: Wierd shudder - torque converter?

02-22-10, 07:09 PM
My car shudders cruising in fourth gear under light acceleration

I have a 99 SLS with 218,000 miles. Its had the P0741 for about three years. Last year I changed the tcc solenoid in an effort to pass emissions, it did nothing. later found out I needed to have another code, P18something for it to mean a solenoid. My car has never shown this code.

From what I understand, this indicates a bad seal in the torque converter not allowing enough pressure to engage the lockup clutch.

Since I was lucky enough to find a loophole to avoid emissions, it didn't seem worth it to drop the cradle again. The SES light just became a part of the background after a little while.

Fast-forward one year:
During the winter (Boston), the car started exhibiting a strange problem. After sitting all night, it would act like a stall converter and need some revs before it would move. I just attributed this to the same seals allowing a leakdown. Which, combined with the viscosity of the oil at that temperature, would create a delay before the converter filled up and started to work. No big deal, just let the car run for 10-20 seconds before you put it in gear.

This brings us to present day.

The car just started exhibiting a shudder at cruising speed. Let me try and describe the problem as well as I can:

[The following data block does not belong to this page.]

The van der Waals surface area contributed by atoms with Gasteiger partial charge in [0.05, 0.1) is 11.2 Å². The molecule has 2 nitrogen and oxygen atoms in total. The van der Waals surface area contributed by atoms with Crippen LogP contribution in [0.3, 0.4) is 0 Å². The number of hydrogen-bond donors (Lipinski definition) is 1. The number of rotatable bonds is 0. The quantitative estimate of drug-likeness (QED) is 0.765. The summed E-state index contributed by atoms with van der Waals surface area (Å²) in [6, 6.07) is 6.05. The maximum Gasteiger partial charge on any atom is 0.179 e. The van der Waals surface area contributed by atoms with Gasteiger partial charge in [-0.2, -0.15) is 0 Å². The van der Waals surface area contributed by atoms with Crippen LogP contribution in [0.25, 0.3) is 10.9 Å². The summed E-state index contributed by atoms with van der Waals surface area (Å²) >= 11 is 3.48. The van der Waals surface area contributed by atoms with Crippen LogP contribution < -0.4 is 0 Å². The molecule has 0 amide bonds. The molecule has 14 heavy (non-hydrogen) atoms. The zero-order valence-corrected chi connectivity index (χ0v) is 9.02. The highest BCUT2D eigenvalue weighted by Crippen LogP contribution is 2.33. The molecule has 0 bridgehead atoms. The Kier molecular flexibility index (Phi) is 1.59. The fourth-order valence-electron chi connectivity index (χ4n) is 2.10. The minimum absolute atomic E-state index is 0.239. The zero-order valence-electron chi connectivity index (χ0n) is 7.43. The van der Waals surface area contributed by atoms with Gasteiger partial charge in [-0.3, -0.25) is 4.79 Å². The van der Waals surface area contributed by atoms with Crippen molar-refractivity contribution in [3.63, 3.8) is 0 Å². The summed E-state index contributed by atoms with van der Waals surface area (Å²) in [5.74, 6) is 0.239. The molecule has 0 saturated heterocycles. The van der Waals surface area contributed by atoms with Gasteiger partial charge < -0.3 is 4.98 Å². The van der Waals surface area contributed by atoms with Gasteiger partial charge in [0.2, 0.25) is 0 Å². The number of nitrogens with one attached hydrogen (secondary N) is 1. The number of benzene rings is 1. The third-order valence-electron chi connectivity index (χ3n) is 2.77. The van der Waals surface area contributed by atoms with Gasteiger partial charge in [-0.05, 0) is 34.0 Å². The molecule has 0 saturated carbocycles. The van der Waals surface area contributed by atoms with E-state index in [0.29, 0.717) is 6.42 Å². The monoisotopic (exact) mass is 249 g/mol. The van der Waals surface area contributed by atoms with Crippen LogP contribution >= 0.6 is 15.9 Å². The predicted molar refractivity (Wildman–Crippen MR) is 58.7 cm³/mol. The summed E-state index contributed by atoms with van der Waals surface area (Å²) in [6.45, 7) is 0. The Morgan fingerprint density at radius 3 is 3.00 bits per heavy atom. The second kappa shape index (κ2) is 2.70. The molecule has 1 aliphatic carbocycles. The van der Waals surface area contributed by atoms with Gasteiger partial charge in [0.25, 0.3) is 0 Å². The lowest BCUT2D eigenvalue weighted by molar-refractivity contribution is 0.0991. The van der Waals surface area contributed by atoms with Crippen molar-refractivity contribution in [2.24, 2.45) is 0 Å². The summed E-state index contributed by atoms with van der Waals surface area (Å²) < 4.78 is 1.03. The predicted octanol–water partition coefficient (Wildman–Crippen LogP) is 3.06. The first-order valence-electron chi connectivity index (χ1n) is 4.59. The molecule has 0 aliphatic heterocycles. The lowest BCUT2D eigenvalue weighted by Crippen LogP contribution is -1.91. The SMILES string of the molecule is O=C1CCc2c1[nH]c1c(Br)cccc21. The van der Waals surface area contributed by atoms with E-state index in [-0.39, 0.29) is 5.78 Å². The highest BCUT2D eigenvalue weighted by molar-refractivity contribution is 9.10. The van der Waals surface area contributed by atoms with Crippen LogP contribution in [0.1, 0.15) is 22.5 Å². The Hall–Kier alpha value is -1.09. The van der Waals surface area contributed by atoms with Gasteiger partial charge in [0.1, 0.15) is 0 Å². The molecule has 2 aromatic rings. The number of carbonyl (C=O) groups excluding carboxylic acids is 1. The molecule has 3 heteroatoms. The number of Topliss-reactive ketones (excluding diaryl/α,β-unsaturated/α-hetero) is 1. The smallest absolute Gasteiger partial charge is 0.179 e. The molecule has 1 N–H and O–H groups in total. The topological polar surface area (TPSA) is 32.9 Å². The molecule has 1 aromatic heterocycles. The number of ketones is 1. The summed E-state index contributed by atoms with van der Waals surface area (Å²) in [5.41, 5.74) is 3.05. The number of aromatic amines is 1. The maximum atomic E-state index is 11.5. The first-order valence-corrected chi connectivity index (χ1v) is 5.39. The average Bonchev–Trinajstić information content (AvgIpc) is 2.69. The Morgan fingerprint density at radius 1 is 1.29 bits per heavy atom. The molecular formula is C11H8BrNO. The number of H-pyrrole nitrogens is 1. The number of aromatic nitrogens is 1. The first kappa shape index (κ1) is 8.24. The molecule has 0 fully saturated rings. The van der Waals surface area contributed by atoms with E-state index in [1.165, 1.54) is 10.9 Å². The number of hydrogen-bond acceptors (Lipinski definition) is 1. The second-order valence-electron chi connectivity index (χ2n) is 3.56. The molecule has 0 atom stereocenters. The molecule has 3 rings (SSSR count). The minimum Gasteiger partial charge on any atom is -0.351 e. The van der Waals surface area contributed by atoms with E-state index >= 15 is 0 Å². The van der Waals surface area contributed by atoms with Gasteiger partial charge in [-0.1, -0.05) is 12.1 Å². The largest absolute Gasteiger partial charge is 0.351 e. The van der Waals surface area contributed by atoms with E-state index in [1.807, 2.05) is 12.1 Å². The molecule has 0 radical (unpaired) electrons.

It feels like a misfire. It happens when I'm in fourth gear around 35-45mph, 1600-1800rpm under light load, like going up a hill or just speeding up a few mph. The tach bounces a bit, maybe up an down 100-200rpm when this happens.

This is the ONLY time this happens, and it doesn't even happen all the time. In fact, I haven't been able to reproduce it in the last two days. Otherwise the car runs and drives great, idles smooth, pulls hard, no shudder under any other conditions.

Plugs and wires are confirmed good, and there are no misfire codes, so I think we can eliminate a misfire. The tranny fluid level is fine, but its a little brown and maybe a little burnt, but i'm not really sure what burnt ATF is supposed to smell like (I've never lost a tranny in any of the old-ass GM vehicles I've owned over the years), and it was never particularly red.

A friend with moderate mechanical experience said that maybe it was a wobble in the torque converter bearings, and he said the fluid was burnt.
This makes sense, since the converter obviously isn't right.

First of all, what do you guys think this is? Am I on the right track here?

If so, does this mean the end for my 4t80 or can I save this thing? I'm especially worried about the burnt fluid. I know if you change fluid in a desperate attempt to fix a worn out tranny, it usually expedites the process. This thing doesn't slip or anything, and I don't see any metal in the fluid on the dipstick. I want to flush this shit out immediately, but I don't want to kill the thing even faster. Did it burn because of the slipping converter, or something deeper inside the autobox?

I'm willing to change the converter if that's all that's wrong, and I can expect to get more service out of what seems to still be a solidly running trans. I dropped the cradle for the TCC solenoid, and I've done a motor swap and a head gasket job on a couple of Eldos, so I'm not sweating the job.

I don't want to bother if the tranny is terminal. Is this something anyone has seen before and successfully repaired?

Sorry about the novel! Thanks for reading and your feedback

02-22-10, 09:08 PM
How do you know that the wires are good?

See if this sounds familiar.

02-22-10, 09:37 PM